Earth-sized exoplanet with an atmosphere detected
An atmosphere around an Earth-sized planet has been detected for the first time by UK scientists.
The planet in question is a rocky world called GJ1132b, which is about 1.6 times heavier than the Earth and orbits a small star called GJ1132 about 40 light years away. The distance between the planet and the host star is only about 15% of the distance that separates the Earth from the Sun.
The mass of the star is only about 20% of the mass of our own Sun, meaning that it is relatively cool and dim, which makes it easier for astronomers to observe orbiting planets without being dazzled.
Using a 2.2 metre telescope in Chile, Keele University scientist John Southworth observed planet GJ1132b making 9 passes - or transits - in front of the star. Such transits briefly block out some of the starlight, producing an apparent dip in the star's intensity. The scale of the dip gives away the size of the planet. In this case, the intensity dropped by 0.4%, suggesting that the planet has a radius about 1.4 times larger than the Earth.
Southworth and his colleagues looked at the planet using 7 different colours or wavelengths of light. Some wavelengths produce a smaller dip during the transit than others. This difference corresponds to the atmosphere around the planet, which is opaque for some wavelengths but transparent to others. Subtracting the largest dip from the smallest suggests that GJ1132b has an atmosphere about 10% of the diameter of the planet, so potentially hundreds of kilometres deep.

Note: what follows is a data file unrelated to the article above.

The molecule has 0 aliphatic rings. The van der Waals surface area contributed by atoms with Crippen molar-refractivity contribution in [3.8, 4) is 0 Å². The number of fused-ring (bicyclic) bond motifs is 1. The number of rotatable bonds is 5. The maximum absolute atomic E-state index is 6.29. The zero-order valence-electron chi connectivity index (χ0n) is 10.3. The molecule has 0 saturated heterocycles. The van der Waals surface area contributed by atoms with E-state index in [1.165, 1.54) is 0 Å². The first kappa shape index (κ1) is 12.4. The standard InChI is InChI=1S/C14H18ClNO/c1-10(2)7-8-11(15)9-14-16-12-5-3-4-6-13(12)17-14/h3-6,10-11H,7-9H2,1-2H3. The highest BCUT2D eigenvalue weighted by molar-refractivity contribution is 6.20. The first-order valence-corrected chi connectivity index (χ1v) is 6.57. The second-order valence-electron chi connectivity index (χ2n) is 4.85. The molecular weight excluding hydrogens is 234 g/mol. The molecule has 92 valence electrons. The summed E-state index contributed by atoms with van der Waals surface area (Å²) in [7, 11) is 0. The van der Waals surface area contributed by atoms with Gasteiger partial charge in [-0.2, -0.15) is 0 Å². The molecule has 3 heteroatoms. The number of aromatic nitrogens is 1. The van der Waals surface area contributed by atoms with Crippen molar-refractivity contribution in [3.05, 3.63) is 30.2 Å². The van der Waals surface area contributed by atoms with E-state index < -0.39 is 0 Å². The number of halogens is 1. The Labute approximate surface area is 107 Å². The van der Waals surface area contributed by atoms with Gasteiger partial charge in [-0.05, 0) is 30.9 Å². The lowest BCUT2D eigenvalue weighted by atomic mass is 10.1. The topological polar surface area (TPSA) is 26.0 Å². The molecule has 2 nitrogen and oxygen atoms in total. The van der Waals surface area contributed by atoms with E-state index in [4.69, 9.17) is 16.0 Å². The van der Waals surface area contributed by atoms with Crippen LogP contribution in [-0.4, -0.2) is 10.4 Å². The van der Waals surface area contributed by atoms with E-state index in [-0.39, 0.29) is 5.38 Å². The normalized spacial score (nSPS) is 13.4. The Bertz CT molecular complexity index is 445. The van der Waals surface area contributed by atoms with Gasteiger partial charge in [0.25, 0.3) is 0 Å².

The discovery is a first on many levels. Apart from being the lowest-mass planet with an atmosphere yet detected (the previous candidate was 55 Cancri e, a massive "super-Earth" 8 times the size of our planet), the small stature of star GJ1132 means that it burns its hydrogen much more slowly that stars like the Sun. "That means it can survive for billions of years, it's slow rotation says it's old, and that means that rocky worlds like GJ1132b can hang on to an atmosphere for a long time. That we didn't know before," says Southworth.
Stars like GJ1132 account for more than half of the 100 billion or so stellar objects in the Milky Way, so this discovery means that the odds of finding other planets like the Earth, with an atmosphere, are now much greater.
As yet the team have not got a clear picture of the likely composition of the atmosphere, but their measurements, which are published in the April edition of the Astronomical Journal, fit best with either a dense methane atmosphere or, more tantalising, a steamy, water-rich atmosphere. "But, some colleagues have since looked at this star with Hubble," says Southworth. "And they do have the resolution we need to diagnose what's in that atmosphere, so watch this space!"